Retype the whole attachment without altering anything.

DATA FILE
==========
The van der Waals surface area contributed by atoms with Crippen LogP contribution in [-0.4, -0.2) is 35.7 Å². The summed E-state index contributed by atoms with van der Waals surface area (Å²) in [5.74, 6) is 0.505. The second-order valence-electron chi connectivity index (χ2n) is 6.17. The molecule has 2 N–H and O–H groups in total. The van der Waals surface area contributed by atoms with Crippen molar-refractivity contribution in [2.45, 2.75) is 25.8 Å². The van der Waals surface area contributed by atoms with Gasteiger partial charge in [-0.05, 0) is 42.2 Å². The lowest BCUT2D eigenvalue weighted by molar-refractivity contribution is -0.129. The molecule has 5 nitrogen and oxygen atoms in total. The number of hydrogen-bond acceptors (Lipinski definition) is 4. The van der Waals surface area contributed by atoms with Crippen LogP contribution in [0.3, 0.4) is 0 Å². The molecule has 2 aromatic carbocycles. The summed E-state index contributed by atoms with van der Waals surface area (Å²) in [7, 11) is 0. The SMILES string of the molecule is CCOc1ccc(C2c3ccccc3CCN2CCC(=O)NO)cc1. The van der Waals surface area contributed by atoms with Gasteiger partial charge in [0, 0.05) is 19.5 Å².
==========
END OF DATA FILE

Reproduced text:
The van der Waals surface area contributed by atoms with Crippen LogP contribution in [-0.4, -0.2) is 35.7 Å². The summed E-state index contributed by atoms with van der Waals surface area (Å²) in [5.74, 6) is 0.505. The second-order valence-electron chi connectivity index (χ2n) is 6.17. The molecule has 2 N–H and O–H groups in total. The van der Waals surface area contributed by atoms with Crippen molar-refractivity contribution in [2.45, 2.75) is 25.8 Å². The van der Waals surface area contributed by atoms with Gasteiger partial charge in [-0.05, 0) is 42.2 Å². The lowest BCUT2D eigenvalue weighted by molar-refractivity contribution is -0.129. The molecule has 5 nitrogen and oxygen atoms in total. The number of hydrogen-bond acceptors (Lipinski definition) is 4. The van der Waals surface area contributed by atoms with Crippen LogP contribution in [0.3, 0.4) is 0 Å². The molecule has 2 aromatic carbocycles. The summed E-state index contributed by atoms with van der Waals surface area (Å²) in [7, 11) is 0. The SMILES string of the molecule is CCOc1ccc(C2c3ccccc3CCN2CCC(=O)NO)cc1. The van der Waals surface area contributed by atoms with Gasteiger partial charge in [0, 0.05) is 19.5 Å².